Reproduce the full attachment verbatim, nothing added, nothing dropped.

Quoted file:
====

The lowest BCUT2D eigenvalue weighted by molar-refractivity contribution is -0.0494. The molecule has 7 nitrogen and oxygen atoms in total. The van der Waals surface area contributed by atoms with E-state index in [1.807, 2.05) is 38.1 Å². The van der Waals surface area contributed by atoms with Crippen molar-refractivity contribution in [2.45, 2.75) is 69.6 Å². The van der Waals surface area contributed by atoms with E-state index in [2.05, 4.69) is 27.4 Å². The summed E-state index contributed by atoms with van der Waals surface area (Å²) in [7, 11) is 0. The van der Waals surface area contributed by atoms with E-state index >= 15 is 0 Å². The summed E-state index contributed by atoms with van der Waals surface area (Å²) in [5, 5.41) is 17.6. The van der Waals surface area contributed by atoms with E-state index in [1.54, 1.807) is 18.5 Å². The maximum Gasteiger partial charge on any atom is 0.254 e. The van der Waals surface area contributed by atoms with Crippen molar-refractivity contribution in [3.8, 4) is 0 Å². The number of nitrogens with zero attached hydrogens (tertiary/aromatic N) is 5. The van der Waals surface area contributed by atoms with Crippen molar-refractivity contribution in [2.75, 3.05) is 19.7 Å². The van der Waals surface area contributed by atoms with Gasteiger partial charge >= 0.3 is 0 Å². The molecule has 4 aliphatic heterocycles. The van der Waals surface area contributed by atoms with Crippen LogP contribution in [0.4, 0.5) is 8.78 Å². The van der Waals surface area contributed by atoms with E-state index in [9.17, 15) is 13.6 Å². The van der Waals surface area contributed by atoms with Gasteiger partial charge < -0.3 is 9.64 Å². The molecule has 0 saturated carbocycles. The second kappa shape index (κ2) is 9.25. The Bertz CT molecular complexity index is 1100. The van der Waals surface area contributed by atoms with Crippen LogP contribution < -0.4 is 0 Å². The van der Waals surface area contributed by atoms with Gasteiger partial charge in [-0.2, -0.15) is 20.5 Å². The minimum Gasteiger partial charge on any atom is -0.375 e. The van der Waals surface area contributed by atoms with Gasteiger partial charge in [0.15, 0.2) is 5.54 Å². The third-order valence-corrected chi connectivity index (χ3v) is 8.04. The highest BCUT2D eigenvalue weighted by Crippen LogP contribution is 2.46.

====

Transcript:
The lowest BCUT2D eigenvalue weighted by molar-refractivity contribution is -0.0494. The molecule has 7 nitrogen and oxygen atoms in total. The van der Waals surface area contributed by atoms with E-state index in [1.807, 2.05) is 38.1 Å². The van der Waals surface area contributed by atoms with Crippen molar-refractivity contribution in [2.45, 2.75) is 69.6 Å². The van der Waals surface area contributed by atoms with E-state index in [2.05, 4.69) is 27.4 Å². The summed E-state index contributed by atoms with van der Waals surface area (Å²) in [7, 11) is 0. The van der Waals surface area contributed by atoms with E-state index >= 15 is 0 Å². The summed E-state index contributed by atoms with van der Waals surface area (Å²) in [5, 5.41) is 17.6. The van der Waals surface area contributed by atoms with E-state index in [1.54, 1.807) is 18.5 Å². The maximum Gasteiger partial charge on any atom is 0.254 e. The van der Waals surface area contributed by atoms with Crippen molar-refractivity contribution in [3.8, 4) is 0 Å². The number of nitrogens with zero attached hydrogens (tertiary/aromatic N) is 5. The van der Waals surface area contributed by atoms with Crippen molar-refractivity contribution in [2.75, 3.05) is 19.7 Å². The van der Waals surface area contributed by atoms with Gasteiger partial charge >= 0.3 is 0 Å². The molecule has 4 aliphatic heterocycles. The van der Waals surface area contributed by atoms with Crippen LogP contribution in [0.4, 0.5) is 8.78 Å². The van der Waals surface area contributed by atoms with E-state index in [9.17, 15) is 13.6 Å². The van der Waals surface area contributed by atoms with Gasteiger partial charge < -0.3 is 9.64 Å². The molecule has 0 saturated carbocycles. The second kappa shape index (κ2) is 9.25. The Bertz CT molecular complexity index is 1100. The van der Waals surface area contributed by atoms with Crippen LogP contribution < -0.4 is 0 Å². The van der Waals surface area contributed by atoms with Gasteiger partial charge in [-0.2, -0.15) is 20.5 Å². The minimum Gasteiger partial charge on any atom is -0.375 e. The van der Waals surface area contributed by atoms with Gasteiger partial charge in [0.15, 0.2) is 5.54 Å². The third-order valence-corrected chi connectivity index (χ3v) is 8.04. The highest BCUT2D eigenvalue weighted by Crippen LogP contribution is 2.46.